Adding Trigonomic Functions

  • Thread starter erok81
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  • #1
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I am stuck with my trig homework. My teacher isn't the best at teaching this stuff and the power point slides from my school stop before they get to this. Also in the answer book (and text) it doesn't really explain this either.

The problem is:

[tex]sin(-\pi)+cos(5\pi)[/tex]

I have no idea what to do next. I know how the radian measure works but [tex]\pi[/tex] and [tex]5\pi[/tex] don't mean anything (to me) in regular degree's.

If anyone could give me a quick explanation on how to do these I'd really appreciate it. :approve:
 

Answers and Replies

  • #2
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You don't have to go to degrees. If you imagine the unit circle, [itex] \pi \ and \ -\pi [/tex] are coincidental points (180 deg), because you are just adding revolutions and returning to the same point. [itex]\sin(\pi) = \sin(-\pi) = 0 [/tex]. [itex] 5\pi [/tex] is just [itex] \pi + 4pi [/tex], or just [itex]\pi[/tex] with two added revolutions. [itex]\cos(5\pi) = \cos(\pi) = -1 [/tex].
 
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  • #3
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erok81 said:
I am stuck with my trig homework. My teacher isn't the best at teaching this stuff and the power point slides from my school stop before they get to this. Also in the answer book (and text) it doesn't really explain this either.

The problem is:

[tex]sin(-\pi)+cos(5\pi)[/tex]

I have no idea what to do next. I know how the radian measure works but [tex]\pi[/tex] and [tex]5\pi[/tex] don't mean anything (to me) in regular degree's.

If anyone could give me a quick explanation on how to do these I'd really appreciate it. :approve:
convert them if you have trouble with radians. pi would be 180 degress, so what would negative pi be? it just means that you're going counter clockwise rather than clockwise. as far as five times pi, one complete revolution is two pi, in that case two complete revolutions would be 4 pi -- so, where would you be for 5 pi?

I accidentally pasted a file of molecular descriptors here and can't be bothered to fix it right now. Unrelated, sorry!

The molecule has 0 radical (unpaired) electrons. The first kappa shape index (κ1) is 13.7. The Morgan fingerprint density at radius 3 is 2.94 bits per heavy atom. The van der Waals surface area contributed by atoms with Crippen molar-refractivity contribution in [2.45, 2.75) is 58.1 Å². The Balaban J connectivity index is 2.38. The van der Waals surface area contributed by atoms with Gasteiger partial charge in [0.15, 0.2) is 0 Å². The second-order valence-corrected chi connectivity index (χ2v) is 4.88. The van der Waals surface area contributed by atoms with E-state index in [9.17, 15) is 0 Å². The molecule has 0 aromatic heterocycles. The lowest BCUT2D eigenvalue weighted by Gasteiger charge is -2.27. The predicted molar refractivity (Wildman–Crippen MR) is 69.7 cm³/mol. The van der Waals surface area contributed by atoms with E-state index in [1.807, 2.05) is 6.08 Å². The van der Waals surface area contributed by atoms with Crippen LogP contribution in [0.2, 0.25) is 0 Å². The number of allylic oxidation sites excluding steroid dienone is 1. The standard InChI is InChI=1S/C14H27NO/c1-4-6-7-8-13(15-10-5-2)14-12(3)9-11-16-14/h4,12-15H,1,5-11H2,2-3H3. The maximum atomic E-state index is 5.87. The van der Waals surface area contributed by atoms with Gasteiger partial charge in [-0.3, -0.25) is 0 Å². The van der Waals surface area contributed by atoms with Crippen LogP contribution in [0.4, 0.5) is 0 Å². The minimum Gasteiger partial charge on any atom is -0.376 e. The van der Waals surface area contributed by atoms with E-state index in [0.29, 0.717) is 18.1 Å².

• #4
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For some reason I always get hung up on these easy ones. I tend to make them a lot harder than they really are. The more complex ones I understand right away, however that works. :rofl:

I hate to sound stupid, but I still don't get it.

The [tex]cos(5\pi)[/tex] I understand how that goes around 2.5 times. I get how the [tex]sin(-\pi)[/tex] goes half way backwards.

For some stupid reason I don't get how [tex]sin(-\pi)[/tex] equals zero, or how the [tex]cos(5\pi)[/tex] equals -1.

I have read the section in my math book over and over again, but can't find anything about these. :confused:
 
  • #5
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Ok. on the unit circle, sin x measure the displacement in the Y direction. When your on the x axis, your displacmeent in the Y direction is 0, and the only two points you are on the x axis on the unit circle are at x = 0 and x = Pi .

Cos is the same thing but in the X direction, so it is zero at x = Pi/2 and 3 Pi/2
 
  • #6
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Oh duh, see what I mean. I don't know how I didn't see/realize that in the first place.


Thanks for the help, I appreciate it. :biggrin:
 

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